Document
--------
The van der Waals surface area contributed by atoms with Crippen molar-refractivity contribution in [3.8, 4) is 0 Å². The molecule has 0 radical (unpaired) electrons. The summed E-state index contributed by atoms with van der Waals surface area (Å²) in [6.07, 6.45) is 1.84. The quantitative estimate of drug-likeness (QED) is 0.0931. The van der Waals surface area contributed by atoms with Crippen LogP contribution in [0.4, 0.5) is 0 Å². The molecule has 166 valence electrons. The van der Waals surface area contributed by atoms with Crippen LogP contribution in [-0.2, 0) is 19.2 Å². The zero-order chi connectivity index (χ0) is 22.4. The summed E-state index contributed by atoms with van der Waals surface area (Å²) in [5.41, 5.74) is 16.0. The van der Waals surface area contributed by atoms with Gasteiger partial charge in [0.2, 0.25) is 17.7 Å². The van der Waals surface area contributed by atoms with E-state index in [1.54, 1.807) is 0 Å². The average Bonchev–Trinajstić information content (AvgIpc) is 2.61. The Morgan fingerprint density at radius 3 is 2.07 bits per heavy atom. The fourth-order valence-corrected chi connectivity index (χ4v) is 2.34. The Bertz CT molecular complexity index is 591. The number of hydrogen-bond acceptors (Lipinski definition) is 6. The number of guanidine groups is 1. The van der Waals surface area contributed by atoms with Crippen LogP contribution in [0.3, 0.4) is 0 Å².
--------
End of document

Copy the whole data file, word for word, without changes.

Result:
The van der Waals surface area contributed by atoms with Crippen molar-refractivity contribution in [3.8, 4) is 0 Å². The molecule has 0 radical (unpaired) electrons. The summed E-state index contributed by atoms with van der Waals surface area (Å²) in [6.07, 6.45) is 1.84. The quantitative estimate of drug-likeness (QED) is 0.0931. The van der Waals surface area contributed by atoms with Crippen LogP contribution in [0.4, 0.5) is 0 Å². The molecule has 166 valence electrons. The van der Waals surface area contributed by atoms with Crippen LogP contribution in [-0.2, 0) is 19.2 Å². The zero-order chi connectivity index (χ0) is 22.4. The summed E-state index contributed by atoms with van der Waals surface area (Å²) in [5.41, 5.74) is 16.0. The van der Waals surface area contributed by atoms with Gasteiger partial charge in [0.2, 0.25) is 17.7 Å². The van der Waals surface area contributed by atoms with E-state index in [1.54, 1.807) is 0 Å². The average Bonchev–Trinajstić information content (AvgIpc) is 2.61. The Morgan fingerprint density at radius 3 is 2.07 bits per heavy atom. The fourth-order valence-corrected chi connectivity index (χ4v) is 2.34. The Bertz CT molecular complexity index is 591. The number of hydrogen-bond acceptors (Lipinski definition) is 6. The number of guanidine groups is 1. The van der Waals surface area contributed by atoms with Crippen LogP contribution in [0.3, 0.4) is 0 Å².